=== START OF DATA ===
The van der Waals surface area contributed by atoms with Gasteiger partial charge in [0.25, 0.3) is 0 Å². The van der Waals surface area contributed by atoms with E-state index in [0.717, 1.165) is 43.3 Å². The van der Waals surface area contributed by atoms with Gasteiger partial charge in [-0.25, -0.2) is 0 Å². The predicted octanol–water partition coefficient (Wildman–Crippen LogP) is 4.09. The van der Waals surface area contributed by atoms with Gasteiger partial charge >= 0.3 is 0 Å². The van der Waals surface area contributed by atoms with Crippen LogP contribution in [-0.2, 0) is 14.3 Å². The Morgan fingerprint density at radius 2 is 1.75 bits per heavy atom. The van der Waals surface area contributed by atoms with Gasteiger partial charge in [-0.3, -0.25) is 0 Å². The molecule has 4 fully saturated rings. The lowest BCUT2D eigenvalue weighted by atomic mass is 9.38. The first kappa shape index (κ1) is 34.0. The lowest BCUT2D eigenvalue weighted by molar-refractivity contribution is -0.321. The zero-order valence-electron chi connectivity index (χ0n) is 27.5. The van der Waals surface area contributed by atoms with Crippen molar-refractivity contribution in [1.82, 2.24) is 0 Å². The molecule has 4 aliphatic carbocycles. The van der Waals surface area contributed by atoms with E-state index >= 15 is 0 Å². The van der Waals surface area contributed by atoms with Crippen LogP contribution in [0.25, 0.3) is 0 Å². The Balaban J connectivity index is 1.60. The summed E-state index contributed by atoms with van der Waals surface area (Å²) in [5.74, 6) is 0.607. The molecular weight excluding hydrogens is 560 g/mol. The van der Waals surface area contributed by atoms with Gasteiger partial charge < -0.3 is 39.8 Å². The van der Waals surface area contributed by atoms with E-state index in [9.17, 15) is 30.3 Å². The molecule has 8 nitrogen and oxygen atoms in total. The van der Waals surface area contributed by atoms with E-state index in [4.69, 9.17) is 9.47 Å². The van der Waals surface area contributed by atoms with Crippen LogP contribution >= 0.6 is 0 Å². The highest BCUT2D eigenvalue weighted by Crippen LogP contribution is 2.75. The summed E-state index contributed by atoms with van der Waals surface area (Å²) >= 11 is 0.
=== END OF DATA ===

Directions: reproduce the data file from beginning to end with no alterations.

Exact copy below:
The van der Waals surface area contributed by atoms with Gasteiger partial charge in [0.25, 0.3) is 0 Å². The van der Waals surface area contributed by atoms with E-state index in [0.717, 1.165) is 43.3 Å². The van der Waals surface area contributed by atoms with Gasteiger partial charge in [-0.25, -0.2) is 0 Å². The predicted octanol–water partition coefficient (Wildman–Crippen LogP) is 4.09. The van der Waals surface area contributed by atoms with Gasteiger partial charge >= 0.3 is 0 Å². The van der Waals surface area contributed by atoms with Crippen LogP contribution in [-0.2, 0) is 14.3 Å². The Morgan fingerprint density at radius 2 is 1.75 bits per heavy atom. The van der Waals surface area contributed by atoms with Gasteiger partial charge in [-0.3, -0.25) is 0 Å². The molecule has 4 fully saturated rings. The lowest BCUT2D eigenvalue weighted by atomic mass is 9.38. The first kappa shape index (κ1) is 34.0. The lowest BCUT2D eigenvalue weighted by molar-refractivity contribution is -0.321. The zero-order valence-electron chi connectivity index (χ0n) is 27.5. The van der Waals surface area contributed by atoms with Crippen molar-refractivity contribution in [1.82, 2.24) is 0 Å². The molecule has 4 aliphatic carbocycles. The van der Waals surface area contributed by atoms with E-state index >= 15 is 0 Å². The van der Waals surface area contributed by atoms with Crippen LogP contribution in [0.25, 0.3) is 0 Å². The Balaban J connectivity index is 1.60. The summed E-state index contributed by atoms with van der Waals surface area (Å²) in [5.74, 6) is 0.607. The molecular weight excluding hydrogens is 560 g/mol. The van der Waals surface area contributed by atoms with Gasteiger partial charge < -0.3 is 39.8 Å². The van der Waals surface area contributed by atoms with E-state index in [9.17, 15) is 30.3 Å². The molecule has 8 nitrogen and oxygen atoms in total. The van der Waals surface area contributed by atoms with E-state index in [4.69, 9.17) is 9.47 Å². The van der Waals surface area contributed by atoms with Crippen LogP contribution >= 0.6 is 0 Å². The highest BCUT2D eigenvalue weighted by Crippen LogP contribution is 2.75. The summed E-state index contributed by atoms with van der Waals surface area (Å²) >= 11 is 0.